Mark Glaze, the director of Mayors Against Illegal Guns, laid out his organization’s top three targets for tackling gun violence. He said that background checks need to become necessary to anyone trying to own a gun, assault weapons with high capacity magazines need to be regulated better and a federal trafficking statute needs to be imposed with penalties for buying guns for those that are unable to get their own.
Glaze has faith in the American people’s want to end these types of tragedies from happening. He says, “With the escalating and rapidly quickening series of mass shootings, I think the country has reached a point where it recognizes the scope of the problem and is ready, not just to move against the kind of problems that cause mass shootings like this that dominate the headlines, but to deal with the kinds of problems, once the cameras leave, that murder 34 people every day.”
As we honor the 27 victims of the Sandy Hook shooting, the focus turns to how to prevent this from happening again. James Garabino has worked with troubled youth and was granted the only interview by Columbine shooter Dylan Klebold’s parents. He speaks with Soledad and John about getting inside the head of Adam Lanza.
A psychology professor at Loyola University in Chicago, Garabino shares a common thread among many shooters, “usually tempermentally, they’re particularly sensitive, a little bit odd. They experience social rejection.”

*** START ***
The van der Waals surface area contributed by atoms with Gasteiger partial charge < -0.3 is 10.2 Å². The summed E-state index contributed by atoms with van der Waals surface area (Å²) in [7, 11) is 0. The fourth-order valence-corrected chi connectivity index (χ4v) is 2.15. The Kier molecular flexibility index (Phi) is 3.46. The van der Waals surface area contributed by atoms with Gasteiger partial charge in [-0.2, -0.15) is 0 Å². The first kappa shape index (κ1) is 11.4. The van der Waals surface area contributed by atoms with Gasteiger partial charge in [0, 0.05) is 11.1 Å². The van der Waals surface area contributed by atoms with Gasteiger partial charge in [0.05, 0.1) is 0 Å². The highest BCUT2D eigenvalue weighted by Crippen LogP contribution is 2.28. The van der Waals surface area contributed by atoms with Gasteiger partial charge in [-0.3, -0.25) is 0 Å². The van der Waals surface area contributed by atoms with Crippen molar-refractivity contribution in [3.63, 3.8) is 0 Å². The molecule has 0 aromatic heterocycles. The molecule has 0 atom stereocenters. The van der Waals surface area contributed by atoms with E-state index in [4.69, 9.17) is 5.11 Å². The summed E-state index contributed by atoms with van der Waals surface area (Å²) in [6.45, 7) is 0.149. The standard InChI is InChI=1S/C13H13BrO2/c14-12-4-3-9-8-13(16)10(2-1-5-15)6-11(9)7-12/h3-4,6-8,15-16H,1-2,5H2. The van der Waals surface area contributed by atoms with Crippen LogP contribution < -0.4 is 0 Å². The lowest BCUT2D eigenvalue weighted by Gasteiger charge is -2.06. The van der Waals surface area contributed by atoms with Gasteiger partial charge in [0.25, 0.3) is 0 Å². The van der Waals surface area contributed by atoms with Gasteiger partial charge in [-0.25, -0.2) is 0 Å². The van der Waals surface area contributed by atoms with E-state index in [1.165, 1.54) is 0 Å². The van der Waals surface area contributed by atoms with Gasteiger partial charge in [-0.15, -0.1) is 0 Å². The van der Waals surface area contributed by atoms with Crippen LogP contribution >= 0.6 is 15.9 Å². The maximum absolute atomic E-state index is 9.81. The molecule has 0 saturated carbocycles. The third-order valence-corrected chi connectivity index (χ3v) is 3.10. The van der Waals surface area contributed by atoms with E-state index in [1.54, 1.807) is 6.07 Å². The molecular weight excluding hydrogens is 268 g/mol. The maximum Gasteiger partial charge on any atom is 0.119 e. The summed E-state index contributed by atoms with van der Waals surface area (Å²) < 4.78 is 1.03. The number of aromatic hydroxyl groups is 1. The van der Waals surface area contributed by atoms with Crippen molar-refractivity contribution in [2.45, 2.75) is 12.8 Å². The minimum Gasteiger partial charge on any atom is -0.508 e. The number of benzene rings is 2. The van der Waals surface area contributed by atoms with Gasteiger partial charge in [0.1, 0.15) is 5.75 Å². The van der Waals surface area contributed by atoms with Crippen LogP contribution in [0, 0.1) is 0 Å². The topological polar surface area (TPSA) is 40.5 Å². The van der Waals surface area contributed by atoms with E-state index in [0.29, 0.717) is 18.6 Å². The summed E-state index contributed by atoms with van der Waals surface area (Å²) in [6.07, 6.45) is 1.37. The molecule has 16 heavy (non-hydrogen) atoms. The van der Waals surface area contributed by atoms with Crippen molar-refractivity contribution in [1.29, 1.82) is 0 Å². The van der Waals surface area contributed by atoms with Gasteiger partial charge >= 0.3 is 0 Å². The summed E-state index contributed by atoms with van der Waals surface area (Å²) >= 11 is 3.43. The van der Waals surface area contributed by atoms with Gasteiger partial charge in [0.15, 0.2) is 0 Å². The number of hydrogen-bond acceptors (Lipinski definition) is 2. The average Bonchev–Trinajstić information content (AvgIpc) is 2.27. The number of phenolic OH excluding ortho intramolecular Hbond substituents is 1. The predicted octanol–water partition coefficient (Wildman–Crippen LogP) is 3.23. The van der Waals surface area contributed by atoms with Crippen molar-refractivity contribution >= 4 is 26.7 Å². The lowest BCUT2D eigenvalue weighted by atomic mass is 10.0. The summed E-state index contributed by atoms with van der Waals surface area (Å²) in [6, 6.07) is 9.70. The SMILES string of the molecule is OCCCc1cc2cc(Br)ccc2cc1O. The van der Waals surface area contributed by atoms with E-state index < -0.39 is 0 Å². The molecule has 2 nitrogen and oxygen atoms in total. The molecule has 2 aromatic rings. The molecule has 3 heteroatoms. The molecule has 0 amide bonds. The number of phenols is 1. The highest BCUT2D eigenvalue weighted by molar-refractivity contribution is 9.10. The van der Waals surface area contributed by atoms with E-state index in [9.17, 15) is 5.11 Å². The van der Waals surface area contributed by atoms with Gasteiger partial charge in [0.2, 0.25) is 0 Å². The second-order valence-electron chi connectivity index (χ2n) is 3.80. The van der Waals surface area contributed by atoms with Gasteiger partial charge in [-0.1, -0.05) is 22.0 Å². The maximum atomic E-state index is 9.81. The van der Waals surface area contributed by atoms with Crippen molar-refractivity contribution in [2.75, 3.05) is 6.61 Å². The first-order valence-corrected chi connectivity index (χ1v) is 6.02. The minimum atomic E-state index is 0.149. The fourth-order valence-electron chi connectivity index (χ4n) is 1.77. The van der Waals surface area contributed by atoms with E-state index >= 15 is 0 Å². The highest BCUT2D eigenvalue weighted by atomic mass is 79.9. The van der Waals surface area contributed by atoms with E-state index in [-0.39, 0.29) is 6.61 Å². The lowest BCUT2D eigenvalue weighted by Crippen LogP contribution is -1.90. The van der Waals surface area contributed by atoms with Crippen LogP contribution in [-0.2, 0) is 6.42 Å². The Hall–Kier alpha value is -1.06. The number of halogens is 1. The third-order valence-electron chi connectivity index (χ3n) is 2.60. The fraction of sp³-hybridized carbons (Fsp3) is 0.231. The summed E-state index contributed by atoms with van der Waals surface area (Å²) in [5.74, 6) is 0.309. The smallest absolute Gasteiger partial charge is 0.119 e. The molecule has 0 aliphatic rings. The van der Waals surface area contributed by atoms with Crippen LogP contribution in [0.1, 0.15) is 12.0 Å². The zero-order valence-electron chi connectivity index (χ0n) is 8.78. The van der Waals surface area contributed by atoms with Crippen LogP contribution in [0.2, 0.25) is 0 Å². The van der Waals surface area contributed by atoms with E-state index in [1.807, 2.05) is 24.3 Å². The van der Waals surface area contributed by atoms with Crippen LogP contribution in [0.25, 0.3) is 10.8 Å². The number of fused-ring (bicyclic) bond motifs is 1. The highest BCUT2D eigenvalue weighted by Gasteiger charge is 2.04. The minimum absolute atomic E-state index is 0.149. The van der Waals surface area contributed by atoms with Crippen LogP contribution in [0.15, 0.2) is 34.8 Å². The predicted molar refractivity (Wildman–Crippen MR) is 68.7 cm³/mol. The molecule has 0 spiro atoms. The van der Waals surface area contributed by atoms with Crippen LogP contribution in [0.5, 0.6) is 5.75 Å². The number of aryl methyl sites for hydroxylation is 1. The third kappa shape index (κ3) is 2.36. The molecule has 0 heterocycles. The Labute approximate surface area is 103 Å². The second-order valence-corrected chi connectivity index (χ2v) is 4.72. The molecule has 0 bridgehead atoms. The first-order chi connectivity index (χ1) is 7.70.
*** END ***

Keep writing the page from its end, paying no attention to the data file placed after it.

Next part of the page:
To prevent rejection from manifesting into this kind of rage, this behavior needs to be understood. Garabino explains, “They get fixated on this delusion, this idea, that somehow this grandiose act of violence will make their lives resolved, that it will deal with their profound sadness. It will give back to the world something that they feel has been done to them.”
The author of “Lost Boys: How Our Sons Turn Violent and How You Can Save Them,” has interviewed many young boys, both that have carried out a mass shooting and those that have been prevented. What he found was that, though the plan seems unbelievable to most people, to these kids, they seem right. “It doesn’t make sense from the outside, but inside, all of the killers, inside this makes sense to them,” he says.
President Obama joined the Newtown, Connecticut community last night to comfort the families of the victims. He vowed to, “use whatever power this office holds to engage my fellow citizens from law enforcement, to mental health professionals, to parents and educators in an effort aimed at preventing more tragedies like this.”
Steven Barton survived the Aurora, CO theatre shooting to see this tragic event in his own hometown. He says, “We have basically heard the same message after Aurora, after Tucson, and those words weren’t followed by any action. I mean, he spoke more forcefully last night, but it remains to be seen if anything will actually come of those words.”
Hit with 25 shotgun pellets in his face, neck, and chest, he now works as the Outreach and policy associate for Mayors Against Illegal Guns.
If he could begin the process today, Barton states he would start with background checks. “Currently 40% of guns sold in this country under federal law aren’t subject to a background check. There’s been a lot of talk about high cap magazines, assault weapons. But if you want to reduce the 34 Americans murdered with guns every single day, background checks are the easiest way to do that and the simplest way to do that,” he says.